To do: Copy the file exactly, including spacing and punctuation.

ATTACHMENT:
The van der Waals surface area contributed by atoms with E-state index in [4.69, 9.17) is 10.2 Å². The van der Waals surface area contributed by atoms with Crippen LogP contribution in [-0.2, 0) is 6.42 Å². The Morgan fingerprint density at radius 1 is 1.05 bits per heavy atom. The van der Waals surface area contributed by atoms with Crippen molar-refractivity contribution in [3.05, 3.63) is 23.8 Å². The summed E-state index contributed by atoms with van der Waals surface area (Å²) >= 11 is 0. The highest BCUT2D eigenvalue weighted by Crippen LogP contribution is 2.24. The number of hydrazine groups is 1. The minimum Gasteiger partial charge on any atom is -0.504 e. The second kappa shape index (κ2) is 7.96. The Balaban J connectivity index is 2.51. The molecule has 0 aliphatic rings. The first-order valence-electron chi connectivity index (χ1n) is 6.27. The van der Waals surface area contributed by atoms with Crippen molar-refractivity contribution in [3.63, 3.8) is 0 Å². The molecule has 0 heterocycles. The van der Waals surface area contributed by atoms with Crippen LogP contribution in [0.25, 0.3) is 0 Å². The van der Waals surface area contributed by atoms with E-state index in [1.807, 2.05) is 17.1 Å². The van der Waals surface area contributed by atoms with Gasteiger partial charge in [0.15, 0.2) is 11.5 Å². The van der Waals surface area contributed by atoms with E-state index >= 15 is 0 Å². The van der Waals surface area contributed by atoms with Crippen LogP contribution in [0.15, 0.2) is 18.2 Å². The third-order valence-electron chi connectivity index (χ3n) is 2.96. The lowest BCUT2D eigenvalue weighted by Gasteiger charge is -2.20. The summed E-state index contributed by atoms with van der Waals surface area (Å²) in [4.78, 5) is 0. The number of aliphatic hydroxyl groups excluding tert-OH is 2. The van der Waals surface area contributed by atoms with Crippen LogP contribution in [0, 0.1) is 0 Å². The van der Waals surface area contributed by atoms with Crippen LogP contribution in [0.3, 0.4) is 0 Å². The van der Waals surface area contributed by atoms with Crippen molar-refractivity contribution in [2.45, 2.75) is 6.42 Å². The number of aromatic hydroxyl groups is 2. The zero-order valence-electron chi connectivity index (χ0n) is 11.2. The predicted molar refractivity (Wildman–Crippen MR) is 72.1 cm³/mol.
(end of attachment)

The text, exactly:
The van der Waals surface area contributed by atoms with E-state index in [4.69, 9.17) is 10.2 Å². The van der Waals surface area contributed by atoms with Crippen LogP contribution in [-0.2, 0) is 6.42 Å². The Morgan fingerprint density at radius 1 is 1.05 bits per heavy atom. The van der Waals surface area contributed by atoms with Crippen molar-refractivity contribution in [3.05, 3.63) is 23.8 Å². The summed E-state index contributed by atoms with van der Waals surface area (Å²) >= 11 is 0. The highest BCUT2D eigenvalue weighted by Crippen LogP contribution is 2.24. The number of hydrazine groups is 1. The minimum Gasteiger partial charge on any atom is -0.504 e. The second kappa shape index (κ2) is 7.96. The Balaban J connectivity index is 2.51. The molecule has 0 aliphatic rings. The first-order valence-electron chi connectivity index (χ1n) is 6.27. The van der Waals surface area contributed by atoms with Crippen molar-refractivity contribution in [3.63, 3.8) is 0 Å². The molecule has 0 heterocycles. The van der Waals surface area contributed by atoms with Crippen LogP contribution in [0.25, 0.3) is 0 Å². The van der Waals surface area contributed by atoms with E-state index in [1.807, 2.05) is 17.1 Å². The van der Waals surface area contributed by atoms with Gasteiger partial charge in [0.15, 0.2) is 11.5 Å². The van der Waals surface area contributed by atoms with E-state index >= 15 is 0 Å². The van der Waals surface area contributed by atoms with Crippen LogP contribution in [0.15, 0.2) is 18.2 Å². The third-order valence-electron chi connectivity index (χ3n) is 2.96. The lowest BCUT2D eigenvalue weighted by Gasteiger charge is -2.20. The summed E-state index contributed by atoms with van der Waals surface area (Å²) in [4.78, 5) is 0. The number of aliphatic hydroxyl groups excluding tert-OH is 2. The van der Waals surface area contributed by atoms with Crippen LogP contribution in [0, 0.1) is 0 Å². The van der Waals surface area contributed by atoms with Crippen LogP contribution in [0.3, 0.4) is 0 Å². The van der Waals surface area contributed by atoms with Crippen molar-refractivity contribution in [2.45, 2.75) is 6.42 Å². The number of aromatic hydroxyl groups is 2. The zero-order valence-electron chi connectivity index (χ0n) is 11.2. The predicted molar refractivity (Wildman–Crippen MR) is 72.1 cm³/mol.